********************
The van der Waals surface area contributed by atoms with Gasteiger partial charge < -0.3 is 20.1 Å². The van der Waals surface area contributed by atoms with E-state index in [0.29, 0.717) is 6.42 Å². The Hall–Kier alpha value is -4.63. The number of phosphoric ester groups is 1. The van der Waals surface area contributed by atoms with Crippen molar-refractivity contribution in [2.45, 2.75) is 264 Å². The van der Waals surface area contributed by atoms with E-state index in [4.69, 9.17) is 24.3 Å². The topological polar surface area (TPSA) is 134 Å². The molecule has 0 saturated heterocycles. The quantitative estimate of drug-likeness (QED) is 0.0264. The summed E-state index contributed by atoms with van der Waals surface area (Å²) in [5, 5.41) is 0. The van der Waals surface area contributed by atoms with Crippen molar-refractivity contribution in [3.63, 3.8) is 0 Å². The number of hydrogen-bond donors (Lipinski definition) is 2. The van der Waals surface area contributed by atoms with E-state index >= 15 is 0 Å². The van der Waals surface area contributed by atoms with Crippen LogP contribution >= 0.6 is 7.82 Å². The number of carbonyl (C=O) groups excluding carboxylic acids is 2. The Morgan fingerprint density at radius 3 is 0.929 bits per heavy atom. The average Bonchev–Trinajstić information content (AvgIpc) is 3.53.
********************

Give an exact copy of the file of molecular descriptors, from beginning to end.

The van der Waals surface area contributed by atoms with Gasteiger partial charge < -0.3 is 20.1 Å². The van der Waals surface area contributed by atoms with E-state index in [0.29, 0.717) is 6.42 Å². The Hall–Kier alpha value is -4.63. The number of phosphoric ester groups is 1. The van der Waals surface area contributed by atoms with Crippen molar-refractivity contribution in [2.45, 2.75) is 264 Å². The van der Waals surface area contributed by atoms with E-state index in [4.69, 9.17) is 24.3 Å². The topological polar surface area (TPSA) is 134 Å². The molecule has 0 saturated heterocycles. The quantitative estimate of drug-likeness (QED) is 0.0264. The summed E-state index contributed by atoms with van der Waals surface area (Å²) in [5, 5.41) is 0. The van der Waals surface area contributed by atoms with Crippen molar-refractivity contribution in [3.63, 3.8) is 0 Å². The number of hydrogen-bond donors (Lipinski definition) is 2. The van der Waals surface area contributed by atoms with E-state index >= 15 is 0 Å². The van der Waals surface area contributed by atoms with Crippen LogP contribution >= 0.6 is 7.82 Å². The number of carbonyl (C=O) groups excluding carboxylic acids is 2. The Morgan fingerprint density at radius 3 is 0.929 bits per heavy atom. The average Bonchev–Trinajstić information content (AvgIpc) is 3.53.